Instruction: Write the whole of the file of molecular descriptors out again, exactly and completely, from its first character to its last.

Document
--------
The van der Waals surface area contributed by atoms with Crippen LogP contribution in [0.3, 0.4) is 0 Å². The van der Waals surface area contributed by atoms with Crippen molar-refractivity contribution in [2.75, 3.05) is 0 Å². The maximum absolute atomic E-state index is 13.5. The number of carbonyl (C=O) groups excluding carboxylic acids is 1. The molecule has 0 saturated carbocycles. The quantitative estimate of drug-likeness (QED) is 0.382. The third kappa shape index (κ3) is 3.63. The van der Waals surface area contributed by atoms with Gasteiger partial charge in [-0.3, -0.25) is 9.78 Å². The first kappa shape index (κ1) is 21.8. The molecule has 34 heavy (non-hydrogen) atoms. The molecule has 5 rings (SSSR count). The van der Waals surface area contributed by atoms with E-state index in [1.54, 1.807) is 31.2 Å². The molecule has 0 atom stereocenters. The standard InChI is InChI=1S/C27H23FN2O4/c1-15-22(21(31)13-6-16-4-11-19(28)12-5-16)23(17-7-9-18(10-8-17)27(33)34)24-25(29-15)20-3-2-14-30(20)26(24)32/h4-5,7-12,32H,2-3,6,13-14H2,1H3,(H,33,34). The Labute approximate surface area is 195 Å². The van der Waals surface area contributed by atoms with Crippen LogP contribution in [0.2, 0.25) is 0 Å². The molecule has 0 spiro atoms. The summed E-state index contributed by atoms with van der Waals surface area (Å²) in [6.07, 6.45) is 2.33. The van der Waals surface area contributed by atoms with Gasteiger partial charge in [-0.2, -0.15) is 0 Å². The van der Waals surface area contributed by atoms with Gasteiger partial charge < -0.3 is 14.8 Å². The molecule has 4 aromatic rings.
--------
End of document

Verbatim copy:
The van der Waals surface area contributed by atoms with Crippen LogP contribution in [0.3, 0.4) is 0 Å². The van der Waals surface area contributed by atoms with Crippen molar-refractivity contribution in [2.75, 3.05) is 0 Å². The maximum absolute atomic E-state index is 13.5. The number of carbonyl (C=O) groups excluding carboxylic acids is 1. The molecule has 0 saturated carbocycles. The quantitative estimate of drug-likeness (QED) is 0.382. The third kappa shape index (κ3) is 3.63. The van der Waals surface area contributed by atoms with Gasteiger partial charge in [-0.3, -0.25) is 9.78 Å². The first kappa shape index (κ1) is 21.8. The molecule has 34 heavy (non-hydrogen) atoms. The molecule has 5 rings (SSSR count). The van der Waals surface area contributed by atoms with E-state index in [1.54, 1.807) is 31.2 Å². The molecule has 0 atom stereocenters. The standard InChI is InChI=1S/C27H23FN2O4/c1-15-22(21(31)13-6-16-4-11-19(28)12-5-16)23(17-7-9-18(10-8-17)27(33)34)24-25(29-15)20-3-2-14-30(20)26(24)32/h4-5,7-12,32H,2-3,6,13-14H2,1H3,(H,33,34). The Labute approximate surface area is 195 Å². The van der Waals surface area contributed by atoms with Crippen LogP contribution in [0.2, 0.25) is 0 Å². The molecule has 0 spiro atoms. The summed E-state index contributed by atoms with van der Waals surface area (Å²) in [6.07, 6.45) is 2.33. The van der Waals surface area contributed by atoms with Gasteiger partial charge in [-0.2, -0.15) is 0 Å². The van der Waals surface area contributed by atoms with Gasteiger partial charge < -0.3 is 14.8 Å². The molecule has 4 aromatic rings.